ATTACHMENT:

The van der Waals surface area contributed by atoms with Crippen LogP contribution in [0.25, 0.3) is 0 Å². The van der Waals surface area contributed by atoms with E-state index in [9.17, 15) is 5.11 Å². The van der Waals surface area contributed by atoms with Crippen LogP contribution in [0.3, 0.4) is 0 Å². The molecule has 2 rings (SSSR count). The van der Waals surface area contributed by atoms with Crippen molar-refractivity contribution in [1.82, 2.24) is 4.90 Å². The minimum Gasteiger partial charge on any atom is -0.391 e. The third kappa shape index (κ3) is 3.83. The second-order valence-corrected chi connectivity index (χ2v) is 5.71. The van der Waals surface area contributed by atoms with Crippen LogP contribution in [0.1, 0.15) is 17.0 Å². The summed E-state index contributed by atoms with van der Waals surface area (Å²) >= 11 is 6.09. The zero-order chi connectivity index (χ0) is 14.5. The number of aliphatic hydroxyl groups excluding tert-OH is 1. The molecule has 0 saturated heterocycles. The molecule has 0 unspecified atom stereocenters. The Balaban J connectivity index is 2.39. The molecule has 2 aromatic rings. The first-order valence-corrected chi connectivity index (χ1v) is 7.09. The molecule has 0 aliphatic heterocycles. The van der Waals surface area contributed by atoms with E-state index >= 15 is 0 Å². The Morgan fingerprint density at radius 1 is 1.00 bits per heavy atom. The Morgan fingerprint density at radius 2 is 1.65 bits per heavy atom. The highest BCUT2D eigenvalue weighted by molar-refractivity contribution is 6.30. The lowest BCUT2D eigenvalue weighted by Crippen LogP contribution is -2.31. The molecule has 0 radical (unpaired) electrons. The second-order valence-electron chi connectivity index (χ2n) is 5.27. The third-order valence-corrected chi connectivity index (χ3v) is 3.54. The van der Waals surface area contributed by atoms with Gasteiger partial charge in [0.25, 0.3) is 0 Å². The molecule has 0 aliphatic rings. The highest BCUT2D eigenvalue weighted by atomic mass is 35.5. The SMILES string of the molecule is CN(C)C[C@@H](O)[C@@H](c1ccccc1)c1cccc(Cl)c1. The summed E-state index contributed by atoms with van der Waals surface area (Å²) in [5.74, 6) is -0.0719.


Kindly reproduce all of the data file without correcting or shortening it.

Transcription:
The van der Waals surface area contributed by atoms with Crippen LogP contribution in [0.25, 0.3) is 0 Å². The van der Waals surface area contributed by atoms with E-state index in [9.17, 15) is 5.11 Å². The van der Waals surface area contributed by atoms with Crippen LogP contribution in [0.3, 0.4) is 0 Å². The molecule has 2 rings (SSSR count). The van der Waals surface area contributed by atoms with Crippen molar-refractivity contribution in [1.82, 2.24) is 4.90 Å². The minimum Gasteiger partial charge on any atom is -0.391 e. The third kappa shape index (κ3) is 3.83. The second-order valence-corrected chi connectivity index (χ2v) is 5.71. The van der Waals surface area contributed by atoms with Crippen LogP contribution in [0.1, 0.15) is 17.0 Å². The summed E-state index contributed by atoms with van der Waals surface area (Å²) >= 11 is 6.09. The zero-order chi connectivity index (χ0) is 14.5. The number of aliphatic hydroxyl groups excluding tert-OH is 1. The molecule has 0 saturated heterocycles. The molecule has 0 unspecified atom stereocenters. The Balaban J connectivity index is 2.39. The molecule has 2 aromatic rings. The first-order valence-corrected chi connectivity index (χ1v) is 7.09. The molecule has 0 aliphatic heterocycles. The van der Waals surface area contributed by atoms with E-state index >= 15 is 0 Å². The Morgan fingerprint density at radius 1 is 1.00 bits per heavy atom. The Morgan fingerprint density at radius 2 is 1.65 bits per heavy atom. The highest BCUT2D eigenvalue weighted by molar-refractivity contribution is 6.30. The lowest BCUT2D eigenvalue weighted by Crippen LogP contribution is -2.31. The molecule has 0 radical (unpaired) electrons. The second-order valence-electron chi connectivity index (χ2n) is 5.27. The third-order valence-corrected chi connectivity index (χ3v) is 3.54. The van der Waals surface area contributed by atoms with Gasteiger partial charge in [0.25, 0.3) is 0 Å². The molecule has 0 aliphatic rings. The highest BCUT2D eigenvalue weighted by atomic mass is 35.5. The SMILES string of the molecule is CN(C)C[C@@H](O)[C@@H](c1ccccc1)c1cccc(Cl)c1. The summed E-state index contributed by atoms with van der Waals surface area (Å²) in [5.74, 6) is -0.0719.